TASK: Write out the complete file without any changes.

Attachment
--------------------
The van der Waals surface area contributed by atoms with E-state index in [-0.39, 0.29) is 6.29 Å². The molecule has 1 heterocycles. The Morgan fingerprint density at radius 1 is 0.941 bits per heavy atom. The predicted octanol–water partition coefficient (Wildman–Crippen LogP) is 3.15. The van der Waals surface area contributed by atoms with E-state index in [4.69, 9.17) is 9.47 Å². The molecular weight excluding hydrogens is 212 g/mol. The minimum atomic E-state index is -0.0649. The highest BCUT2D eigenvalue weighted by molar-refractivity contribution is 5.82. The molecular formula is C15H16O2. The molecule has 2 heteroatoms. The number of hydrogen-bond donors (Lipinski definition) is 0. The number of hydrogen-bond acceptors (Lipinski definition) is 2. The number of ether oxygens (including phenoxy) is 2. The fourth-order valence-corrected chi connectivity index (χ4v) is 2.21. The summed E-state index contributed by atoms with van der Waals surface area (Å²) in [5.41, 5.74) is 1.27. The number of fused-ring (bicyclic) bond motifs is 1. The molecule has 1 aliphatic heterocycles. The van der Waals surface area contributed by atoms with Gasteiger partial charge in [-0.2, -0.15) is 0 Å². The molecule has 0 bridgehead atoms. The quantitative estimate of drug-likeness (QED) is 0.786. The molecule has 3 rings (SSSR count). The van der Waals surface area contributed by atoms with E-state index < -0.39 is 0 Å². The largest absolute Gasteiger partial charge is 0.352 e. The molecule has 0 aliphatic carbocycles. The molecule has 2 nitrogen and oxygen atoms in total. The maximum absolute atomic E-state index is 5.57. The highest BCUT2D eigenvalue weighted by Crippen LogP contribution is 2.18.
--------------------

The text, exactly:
The van der Waals surface area contributed by atoms with E-state index in [-0.39, 0.29) is 6.29 Å². The molecule has 1 heterocycles. The Morgan fingerprint density at radius 1 is 0.941 bits per heavy atom. The predicted octanol–water partition coefficient (Wildman–Crippen LogP) is 3.15. The van der Waals surface area contributed by atoms with E-state index in [4.69, 9.17) is 9.47 Å². The molecular weight excluding hydrogens is 212 g/mol. The minimum atomic E-state index is -0.0649. The highest BCUT2D eigenvalue weighted by molar-refractivity contribution is 5.82. The molecular formula is C15H16O2. The molecule has 2 heteroatoms. The number of hydrogen-bond donors (Lipinski definition) is 0. The number of hydrogen-bond acceptors (Lipinski definition) is 2. The number of ether oxygens (including phenoxy) is 2. The fourth-order valence-corrected chi connectivity index (χ4v) is 2.21. The summed E-state index contributed by atoms with van der Waals surface area (Å²) in [5.41, 5.74) is 1.27. The number of fused-ring (bicyclic) bond motifs is 1. The molecule has 1 aliphatic heterocycles. The van der Waals surface area contributed by atoms with Gasteiger partial charge in [-0.2, -0.15) is 0 Å². The molecule has 0 bridgehead atoms. The quantitative estimate of drug-likeness (QED) is 0.786. The molecule has 3 rings (SSSR count). The van der Waals surface area contributed by atoms with E-state index < -0.39 is 0 Å². The largest absolute Gasteiger partial charge is 0.352 e. The molecule has 0 aliphatic carbocycles. The molecule has 2 nitrogen and oxygen atoms in total. The maximum absolute atomic E-state index is 5.57. The highest BCUT2D eigenvalue weighted by Crippen LogP contribution is 2.18.